Wakanda Forever! Marvel Studios’ Black Panther is now available to stream on Disney+, and last week in celebration of Black History Month, its Oscar-winning costume designer Ruth E. Carter appeared alongside her collaborator Julia Koerner to discuss their work in creating the jaw-dropping outfits for the smash hit 2018 superhero action spectacular.
Arriving at the “The Art of Costume Design: Black Panther” event, which was held by The Academy of Motion Picture Arts and Sciences in Hollywood’s Linwood Dunn Theater on Sunday, February 23, I found an eye-catching display of costumes from Black Panther, specifically those worn by Michael B. Jordan as Erik Killmonger, Angela Bassett as Ramonda, and Chadwick Boseman as T’Challa.
Also on display in the theater’s lobby was a series of behind-the-scenes photographs and concept art depicting the costume design for the movie and their finished products from the film itself.
Hanging around the lobby prior to the beginning of the presentation, guests could catch a glimpse of the processes used to create some of the many gorgeous Black Panther costumes and their accessories. You could even invent your own Wakanda-themed superhero with materials provided in a costuming workshop across the hall.
Finally, Ruth Carter and Julia Koerner took the stage to talk about the “long, arduous process” of bringing Black Panther to life on screen. As Carter said, she had never worked on a superhero movie before, but she sought to borrow from ancient African customs and techniques to begin her approach. She collaborated with Marvel Studios to come up with a unique style for each Wakandan tribe, and told us about how she modified the “too bulky” version of T’Challa’s suit that was used in Captain America: Civil War. She also elevated the status of Queen Ramonda by formalizing her look, which she stated was “too casual” in the comic books.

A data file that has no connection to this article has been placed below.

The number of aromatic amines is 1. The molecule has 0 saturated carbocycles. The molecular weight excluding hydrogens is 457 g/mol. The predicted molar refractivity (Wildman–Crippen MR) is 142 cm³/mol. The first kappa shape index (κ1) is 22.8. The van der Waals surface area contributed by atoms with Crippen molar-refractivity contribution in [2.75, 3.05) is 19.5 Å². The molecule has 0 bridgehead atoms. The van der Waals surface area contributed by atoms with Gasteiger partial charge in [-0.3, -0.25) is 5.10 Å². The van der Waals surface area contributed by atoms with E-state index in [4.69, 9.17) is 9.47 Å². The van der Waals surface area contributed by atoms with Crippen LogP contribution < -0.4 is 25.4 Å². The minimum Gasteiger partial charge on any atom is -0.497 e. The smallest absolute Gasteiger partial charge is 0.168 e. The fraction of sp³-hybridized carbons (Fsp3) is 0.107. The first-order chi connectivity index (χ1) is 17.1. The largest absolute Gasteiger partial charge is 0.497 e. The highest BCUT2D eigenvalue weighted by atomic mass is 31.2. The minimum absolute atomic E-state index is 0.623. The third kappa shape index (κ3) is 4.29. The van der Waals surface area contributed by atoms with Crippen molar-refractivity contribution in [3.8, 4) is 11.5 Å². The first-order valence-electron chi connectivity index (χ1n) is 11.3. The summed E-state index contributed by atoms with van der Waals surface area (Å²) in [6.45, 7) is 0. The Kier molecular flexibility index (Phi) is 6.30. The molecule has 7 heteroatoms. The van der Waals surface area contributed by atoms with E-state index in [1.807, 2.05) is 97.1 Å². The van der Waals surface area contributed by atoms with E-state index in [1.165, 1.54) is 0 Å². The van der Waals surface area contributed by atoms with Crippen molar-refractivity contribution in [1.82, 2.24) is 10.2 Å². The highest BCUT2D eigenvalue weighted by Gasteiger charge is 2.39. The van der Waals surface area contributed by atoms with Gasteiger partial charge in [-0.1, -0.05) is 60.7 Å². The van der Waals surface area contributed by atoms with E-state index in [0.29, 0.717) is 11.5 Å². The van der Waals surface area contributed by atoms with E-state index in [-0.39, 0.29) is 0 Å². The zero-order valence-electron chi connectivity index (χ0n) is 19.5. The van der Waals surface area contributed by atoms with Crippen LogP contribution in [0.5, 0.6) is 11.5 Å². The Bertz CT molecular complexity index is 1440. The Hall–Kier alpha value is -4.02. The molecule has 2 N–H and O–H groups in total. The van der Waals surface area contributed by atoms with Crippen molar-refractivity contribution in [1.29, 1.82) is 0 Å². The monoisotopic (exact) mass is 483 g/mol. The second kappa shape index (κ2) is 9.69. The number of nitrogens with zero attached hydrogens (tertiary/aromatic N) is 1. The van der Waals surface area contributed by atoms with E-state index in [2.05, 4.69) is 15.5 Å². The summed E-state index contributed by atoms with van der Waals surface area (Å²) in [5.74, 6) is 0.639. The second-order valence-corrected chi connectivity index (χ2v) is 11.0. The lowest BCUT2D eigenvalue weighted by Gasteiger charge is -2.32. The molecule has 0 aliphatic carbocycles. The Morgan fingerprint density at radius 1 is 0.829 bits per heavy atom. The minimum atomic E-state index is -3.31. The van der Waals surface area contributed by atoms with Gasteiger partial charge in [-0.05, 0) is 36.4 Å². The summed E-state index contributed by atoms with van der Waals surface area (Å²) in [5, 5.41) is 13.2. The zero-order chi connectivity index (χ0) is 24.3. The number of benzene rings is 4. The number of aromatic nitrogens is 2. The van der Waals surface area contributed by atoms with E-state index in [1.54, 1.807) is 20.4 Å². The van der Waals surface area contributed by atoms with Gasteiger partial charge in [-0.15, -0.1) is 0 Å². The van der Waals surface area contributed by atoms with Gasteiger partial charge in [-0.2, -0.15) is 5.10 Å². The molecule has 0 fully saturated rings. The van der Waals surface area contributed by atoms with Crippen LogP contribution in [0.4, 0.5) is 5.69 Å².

Koerner is a professor of architecture and urban design at UCLA, and was instrumental in helping to craft the 3D-fabricated costuming elements for Black Panther that cannot be produced in any other way. The costumes for the Dora Milaje were intended to convey women who are taken seriously, and thus their provocative nature was dialed back somewhat from the group’s appearances in the comics. Carter and Koerner recalled how they attempted to retrain the eye to appreciate beauty in other ways, and how the science-oriented character of Shuri was given “urban fashion” in lieu of a lab coat. But mostly Ruth Carter wanted to convey how she led a talented creative team in cooperation with Marvel Studios, with the outcome of an extremely memorable, Academy Award-winning array of costumes.
Marvel Studios’ Black Panther is now available to stream on Disney+.
Mike serves as Laughing Place’s lead Southern California reporter, Editorial Director for Star Wars content, and host of the weekly “Who’s the Bossk?” Star Wars podcast. He’s been fascinated by Disney theme parks and storytelling in general since a very young age and resides in Burbank, California with his beloved wife and cats.